I said then that I would like half of the Liberal platform, half of the Green platform, and none of the NDP so called platform. The debacle we are witnessing in Victoria has only one upside, and it is the empty and hollow one of "I told you so".


Very well stated and a perfect summation of what was and is.

Like you I take little solace in being able to say "I told you so", but am not surprised at anything the NDP has done, just perhaps a tiny bit at how fast they've done it this go round, compared to last time.

Perhaps the uncertainty of their time in power, has prompted them to move much quicker in plundering the treasury, and putting in place as many NDP strategies as possible, before they get the boot.
"Never try to teach a pig to sing; it wastes your time and it annoys the pig."
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Re: British Columbia's NDP Government: 2017

Postby rustled » Mar 8th, 2018, 9:41 am

More coming from municipalities about what the health tax means for them:
The City of Kelowna, the largest municipal employer outside the Victoria and the Lower Mainland, will have to find an additional $250,000 on a yearly basis beginning in 2020.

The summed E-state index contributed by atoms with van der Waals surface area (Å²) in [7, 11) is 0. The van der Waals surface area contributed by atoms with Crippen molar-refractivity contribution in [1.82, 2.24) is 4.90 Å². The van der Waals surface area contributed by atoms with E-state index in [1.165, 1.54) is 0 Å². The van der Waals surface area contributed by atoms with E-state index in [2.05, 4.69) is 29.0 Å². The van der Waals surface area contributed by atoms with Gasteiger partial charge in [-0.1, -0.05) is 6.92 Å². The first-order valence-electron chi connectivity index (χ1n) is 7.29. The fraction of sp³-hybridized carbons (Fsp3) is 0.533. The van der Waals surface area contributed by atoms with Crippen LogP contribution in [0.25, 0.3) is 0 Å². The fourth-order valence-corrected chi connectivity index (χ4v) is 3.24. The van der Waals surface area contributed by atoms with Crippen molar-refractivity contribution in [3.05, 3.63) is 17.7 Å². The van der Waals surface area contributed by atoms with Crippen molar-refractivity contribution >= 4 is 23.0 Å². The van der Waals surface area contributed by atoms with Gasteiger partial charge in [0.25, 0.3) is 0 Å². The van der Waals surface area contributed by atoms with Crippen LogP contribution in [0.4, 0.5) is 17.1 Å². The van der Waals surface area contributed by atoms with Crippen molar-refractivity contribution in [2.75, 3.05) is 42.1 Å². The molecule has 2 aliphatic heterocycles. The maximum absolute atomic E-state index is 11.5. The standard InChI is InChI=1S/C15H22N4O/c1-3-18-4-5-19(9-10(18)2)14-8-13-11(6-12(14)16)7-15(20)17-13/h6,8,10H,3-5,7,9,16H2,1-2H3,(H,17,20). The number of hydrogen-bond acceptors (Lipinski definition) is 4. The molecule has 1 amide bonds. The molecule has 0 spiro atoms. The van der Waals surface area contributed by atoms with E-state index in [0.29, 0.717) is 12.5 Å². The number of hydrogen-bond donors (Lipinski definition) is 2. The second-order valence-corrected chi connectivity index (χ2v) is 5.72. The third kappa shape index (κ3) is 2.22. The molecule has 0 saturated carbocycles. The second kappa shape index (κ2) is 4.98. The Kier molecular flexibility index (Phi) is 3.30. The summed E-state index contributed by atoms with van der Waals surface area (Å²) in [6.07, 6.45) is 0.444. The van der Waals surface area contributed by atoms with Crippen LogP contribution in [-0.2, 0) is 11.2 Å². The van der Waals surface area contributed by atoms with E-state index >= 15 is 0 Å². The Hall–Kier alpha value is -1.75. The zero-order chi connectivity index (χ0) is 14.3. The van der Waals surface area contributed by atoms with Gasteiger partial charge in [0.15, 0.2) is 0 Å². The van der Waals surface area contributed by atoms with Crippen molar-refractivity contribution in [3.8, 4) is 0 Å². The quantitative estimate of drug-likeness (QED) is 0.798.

The District of Lake Country will have to find an additional $50,000 beginning in 2020.

However, since it will be paying the new tax and 50 per cent of MSP premiums in 2019, chief financial officer Tanya Garost says the municipality will need to secure an extra $80,000 next year.
...
Other large public employers within the Central Okanagan are also being hit hard.

Interior Health says it will have to come up with another $3.3 million annually beginning in 2020, while School District 23 will be on the hook for an additional $1.4 million in 2019 while the board pays the new tax and half the MSP premiums, and $600,000 annually in 2020 and beyond.

The district is saving $700,000 this year as medical premiums were cut in half, and secretary-treasurer Eileen Sadlowski says a decision will be made later this spring as to how to apply those savings as the district works through its 2018-2019 budget.
https://www.castanet.net/news/Kelowna/2 ... tting-hard

Some of these numbers strike me as odd. If SD23 is saving $700,000 while the MSP is cut in half, how is it then paying $600,000 more after the 2019 overlap year? Does this mean they're paying $1,400,000 annually for MSP now and will pay $2,000,000 after 2019? (Please, don't rely on my math here!)

This suggests to me that the percentages were set high enough so the entire bill for MSP is to be paid by employers, which seems illogical.

It's as though the NDP realized too late that they'd made a rash promise that would leave a huge hole in their kitty, looked at how much of an increase to personal income tax would be required, and hastily found a "fix" that they figured would cost them the less at the polls.
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Re: British Columbia's NDP Government: 2017

Postby Veovis » Mar 8th, 2018, 10:26 am